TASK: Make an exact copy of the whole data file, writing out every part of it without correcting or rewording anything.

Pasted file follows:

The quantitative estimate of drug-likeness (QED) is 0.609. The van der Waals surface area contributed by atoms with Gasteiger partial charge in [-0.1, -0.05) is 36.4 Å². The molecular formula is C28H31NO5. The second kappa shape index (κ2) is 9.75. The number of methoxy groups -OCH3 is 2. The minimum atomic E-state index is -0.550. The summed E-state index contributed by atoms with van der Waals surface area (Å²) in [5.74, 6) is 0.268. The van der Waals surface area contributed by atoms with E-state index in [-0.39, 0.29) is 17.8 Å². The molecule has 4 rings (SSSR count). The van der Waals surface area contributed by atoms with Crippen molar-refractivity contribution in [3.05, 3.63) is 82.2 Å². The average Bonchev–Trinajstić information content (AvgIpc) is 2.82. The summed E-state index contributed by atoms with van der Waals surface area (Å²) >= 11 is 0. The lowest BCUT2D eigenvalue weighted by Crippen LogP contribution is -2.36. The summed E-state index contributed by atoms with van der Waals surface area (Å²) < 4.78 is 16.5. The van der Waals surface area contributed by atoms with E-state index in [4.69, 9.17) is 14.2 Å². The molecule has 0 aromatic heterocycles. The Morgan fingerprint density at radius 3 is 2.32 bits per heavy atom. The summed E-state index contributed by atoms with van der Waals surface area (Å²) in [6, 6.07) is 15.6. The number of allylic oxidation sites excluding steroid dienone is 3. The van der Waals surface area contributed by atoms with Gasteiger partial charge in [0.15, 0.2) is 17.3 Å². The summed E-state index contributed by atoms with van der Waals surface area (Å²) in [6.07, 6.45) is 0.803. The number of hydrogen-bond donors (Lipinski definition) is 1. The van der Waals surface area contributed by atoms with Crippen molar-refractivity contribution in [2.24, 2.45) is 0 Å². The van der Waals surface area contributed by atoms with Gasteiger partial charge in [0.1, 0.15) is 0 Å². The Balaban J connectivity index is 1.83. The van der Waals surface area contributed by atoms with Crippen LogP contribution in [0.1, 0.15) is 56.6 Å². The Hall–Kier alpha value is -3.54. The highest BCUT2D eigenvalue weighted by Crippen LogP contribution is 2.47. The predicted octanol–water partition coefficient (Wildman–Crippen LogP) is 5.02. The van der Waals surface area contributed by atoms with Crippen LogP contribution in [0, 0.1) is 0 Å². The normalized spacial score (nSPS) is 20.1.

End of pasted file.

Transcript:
The quantitative estimate of drug-likeness (QED) is 0.609. The van der Waals surface area contributed by atoms with Gasteiger partial charge in [-0.1, -0.05) is 36.4 Å². The molecular formula is C28H31NO5. The second kappa shape index (κ2) is 9.75. The number of methoxy groups -OCH3 is 2. The minimum atomic E-state index is -0.550. The summed E-state index contributed by atoms with van der Waals surface area (Å²) in [5.74, 6) is 0.268. The van der Waals surface area contributed by atoms with E-state index in [-0.39, 0.29) is 17.8 Å². The molecule has 4 rings (SSSR count). The van der Waals surface area contributed by atoms with Crippen molar-refractivity contribution in [3.05, 3.63) is 82.2 Å². The average Bonchev–Trinajstić information content (AvgIpc) is 2.82. The summed E-state index contributed by atoms with van der Waals surface area (Å²) >= 11 is 0. The lowest BCUT2D eigenvalue weighted by Crippen LogP contribution is -2.36. The summed E-state index contributed by atoms with van der Waals surface area (Å²) < 4.78 is 16.5. The van der Waals surface area contributed by atoms with E-state index in [4.69, 9.17) is 14.2 Å². The molecule has 0 aromatic heterocycles. The Morgan fingerprint density at radius 3 is 2.32 bits per heavy atom. The summed E-state index contributed by atoms with van der Waals surface area (Å²) in [6, 6.07) is 15.6. The number of allylic oxidation sites excluding steroid dienone is 3. The van der Waals surface area contributed by atoms with Gasteiger partial charge in [0.15, 0.2) is 17.3 Å². The summed E-state index contributed by atoms with van der Waals surface area (Å²) in [6.07, 6.45) is 0.803. The number of hydrogen-bond donors (Lipinski definition) is 1. The van der Waals surface area contributed by atoms with Crippen molar-refractivity contribution in [2.24, 2.45) is 0 Å². The van der Waals surface area contributed by atoms with Gasteiger partial charge in [0.1, 0.15) is 0 Å². The Balaban J connectivity index is 1.83. The van der Waals surface area contributed by atoms with Crippen LogP contribution in [0.1, 0.15) is 56.6 Å². The Hall–Kier alpha value is -3.54. The highest BCUT2D eigenvalue weighted by Crippen LogP contribution is 2.47. The predicted octanol–water partition coefficient (Wildman–Crippen LogP) is 5.02. The van der Waals surface area contributed by atoms with Crippen LogP contribution in [0, 0.1) is 0 Å². The normalized spacial score (nSPS) is 20.1.